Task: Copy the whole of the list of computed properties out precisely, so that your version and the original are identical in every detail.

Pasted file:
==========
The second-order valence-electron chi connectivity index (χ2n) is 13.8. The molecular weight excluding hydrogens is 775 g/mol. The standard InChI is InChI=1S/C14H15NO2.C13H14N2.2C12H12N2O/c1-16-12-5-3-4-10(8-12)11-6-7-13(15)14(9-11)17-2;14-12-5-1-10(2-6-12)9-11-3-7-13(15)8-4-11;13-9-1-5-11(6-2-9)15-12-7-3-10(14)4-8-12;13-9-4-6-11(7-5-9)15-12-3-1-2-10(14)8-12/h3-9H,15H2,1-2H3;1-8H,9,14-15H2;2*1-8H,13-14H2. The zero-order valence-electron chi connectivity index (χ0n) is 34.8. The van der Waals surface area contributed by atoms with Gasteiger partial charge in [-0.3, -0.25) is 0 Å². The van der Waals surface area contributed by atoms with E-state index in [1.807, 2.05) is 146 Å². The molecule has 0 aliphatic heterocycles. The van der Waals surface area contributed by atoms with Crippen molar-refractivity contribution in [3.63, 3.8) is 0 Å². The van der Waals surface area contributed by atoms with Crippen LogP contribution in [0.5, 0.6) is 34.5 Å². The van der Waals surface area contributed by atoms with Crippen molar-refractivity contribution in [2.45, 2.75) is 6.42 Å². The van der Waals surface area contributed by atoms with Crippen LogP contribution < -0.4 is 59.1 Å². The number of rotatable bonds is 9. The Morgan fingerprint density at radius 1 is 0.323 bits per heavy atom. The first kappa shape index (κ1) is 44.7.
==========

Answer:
The second-order valence-electron chi connectivity index (χ2n) is 13.8. The molecular weight excluding hydrogens is 775 g/mol. The standard InChI is InChI=1S/C14H15NO2.C13H14N2.2C12H12N2O/c1-16-12-5-3-4-10(8-12)11-6-7-13(15)14(9-11)17-2;14-12-5-1-10(2-6-12)9-11-3-7-13(15)8-4-11;13-9-1-5-11(6-2-9)15-12-7-3-10(14)4-8-12;13-9-4-6-11(7-5-9)15-12-3-1-2-10(14)8-12/h3-9H,15H2,1-2H3;1-8H,9,14-15H2;2*1-8H,13-14H2. The zero-order valence-electron chi connectivity index (χ0n) is 34.8. The van der Waals surface area contributed by atoms with Gasteiger partial charge in [-0.3, -0.25) is 0 Å². The van der Waals surface area contributed by atoms with E-state index in [1.807, 2.05) is 146 Å². The molecule has 0 aliphatic heterocycles. The van der Waals surface area contributed by atoms with Crippen molar-refractivity contribution in [3.63, 3.8) is 0 Å². The van der Waals surface area contributed by atoms with Crippen LogP contribution in [0.5, 0.6) is 34.5 Å². The van der Waals surface area contributed by atoms with Crippen molar-refractivity contribution in [2.45, 2.75) is 6.42 Å². The van der Waals surface area contributed by atoms with Crippen LogP contribution < -0.4 is 59.1 Å². The number of rotatable bonds is 9. The Morgan fingerprint density at radius 1 is 0.323 bits per heavy atom. The first kappa shape index (κ1) is 44.7.